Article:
The Digital Economy Bill threatens tens of thousands of people’s livelihoods, while protecting the interests of a handful of very rich people at the top of the big media food-chain, while peddling a series of falsehoods and misused statistics about the state of play for Britain’s creative industries. Please, withdraw the nonsensical amendment with regard to ‘web blocking’ – it’s counter to the good of Britain’s digital economy,

Yours sincerely,

Steve Lawson

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  1. Thank you for writing this open letter. I hope it will be read and understood in the spirit of sharing and helping everyone to achieve their potential through creativity hard work and committment.

  2. My response:

    Dear Lord Clement-Jones,

    As a proud member of the Liberal Democrat party I was pretty appalled to see that you’ve lent your support to this web blocking amendment blocking sections of the web.

    I’m a software engineer and have provided consultancy and training to various companies around Europe. This amendment is not only violates the principles of how the internet should work but is also not even slightly practical to enforce.

    The internet, as a technology, detects any efforts to “block” a site as a failure and simply routes around it. It’s literally impossible, without removing the source, to ever prevent access to certain material. Through the use of anonymous relays, proxy servers, VPNs, SSH tunnels and a swathe of other techniques it’s trivial for any semi-technical individual to circumvent any blocks and also encrypt their data, meaning it’s impossible for anyone other than the source to detect that they have done so.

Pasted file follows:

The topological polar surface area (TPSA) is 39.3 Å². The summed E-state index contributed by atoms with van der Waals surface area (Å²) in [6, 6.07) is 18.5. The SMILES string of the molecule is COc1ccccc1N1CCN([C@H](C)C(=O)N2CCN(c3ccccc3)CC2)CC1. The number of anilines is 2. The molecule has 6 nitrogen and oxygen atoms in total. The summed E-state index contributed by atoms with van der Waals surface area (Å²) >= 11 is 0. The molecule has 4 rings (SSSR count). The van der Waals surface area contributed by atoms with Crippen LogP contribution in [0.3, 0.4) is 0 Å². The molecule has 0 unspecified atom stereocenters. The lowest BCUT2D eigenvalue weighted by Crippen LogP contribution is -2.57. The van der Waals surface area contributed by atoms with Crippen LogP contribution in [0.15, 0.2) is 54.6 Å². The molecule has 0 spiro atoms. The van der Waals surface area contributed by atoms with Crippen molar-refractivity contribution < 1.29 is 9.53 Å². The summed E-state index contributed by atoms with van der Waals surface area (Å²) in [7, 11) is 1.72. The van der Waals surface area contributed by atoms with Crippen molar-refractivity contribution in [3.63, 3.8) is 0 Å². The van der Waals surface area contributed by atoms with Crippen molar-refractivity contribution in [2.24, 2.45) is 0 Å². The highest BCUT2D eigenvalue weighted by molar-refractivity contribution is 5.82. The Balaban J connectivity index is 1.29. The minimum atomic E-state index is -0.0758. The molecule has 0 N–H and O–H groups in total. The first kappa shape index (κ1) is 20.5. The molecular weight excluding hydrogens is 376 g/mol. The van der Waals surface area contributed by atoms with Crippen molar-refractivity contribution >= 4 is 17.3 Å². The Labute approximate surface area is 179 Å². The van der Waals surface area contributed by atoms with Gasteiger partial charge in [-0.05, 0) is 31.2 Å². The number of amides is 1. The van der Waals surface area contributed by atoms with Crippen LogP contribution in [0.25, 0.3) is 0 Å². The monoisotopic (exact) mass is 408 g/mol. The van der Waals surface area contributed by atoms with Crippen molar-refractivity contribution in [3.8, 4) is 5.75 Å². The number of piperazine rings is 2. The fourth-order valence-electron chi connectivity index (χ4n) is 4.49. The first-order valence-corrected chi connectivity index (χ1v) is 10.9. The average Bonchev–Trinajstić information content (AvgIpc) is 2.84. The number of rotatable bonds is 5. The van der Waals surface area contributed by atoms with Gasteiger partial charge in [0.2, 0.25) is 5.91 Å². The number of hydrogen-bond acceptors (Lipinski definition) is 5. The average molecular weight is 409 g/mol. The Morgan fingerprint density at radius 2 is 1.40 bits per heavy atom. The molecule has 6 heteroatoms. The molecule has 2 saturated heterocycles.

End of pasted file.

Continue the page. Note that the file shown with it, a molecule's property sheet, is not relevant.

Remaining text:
If there is illegal material on the internet then the ONLY way to deal with it is to shut it down at the source. If that source is beyond the UK’s legal jurisdiction then it simply cannot be blocked. It is not possible to do so, it has never been possible to do so and never will be. Any block or form of restriction on the internet needs only one person to be able to break through and then they can let anyone else access it.

    Now that I’ve covered the technological reasons why this bill cannot be enforced I’d like to cover the sociological reasons.

    This bill gives the government terrifying levels of ability to censor and block material they don’t like being present. It is already a crime to violate copyright law by unauthorised distribution, I have to ask why another law is needed to enforce this?

    Thanks for your time, I hope I’ve convinced you to withdraw your support for this “blocking” measure.

    Yours sincerely,
    Mike Arthur

  3. Excellent comment.
    Shame It passed 🙁
    The Lib Dems have achieved what seemed impossible and made the Digital Economy Bill even worse…

  4. Brilliantly and succinctly put, with excellent additional evidence from Mike Arthur. I can’t see how the Digital Economy Bill is going to help build any economy at all. I can understand the need to protect copyright holders, but this bill fails to address that issue in any enforceable way.

  5. Brilliant. I wrote to Lord Clement-Jones but had neither the time nor the words to put it as well as you and Mike Arthur. Well done.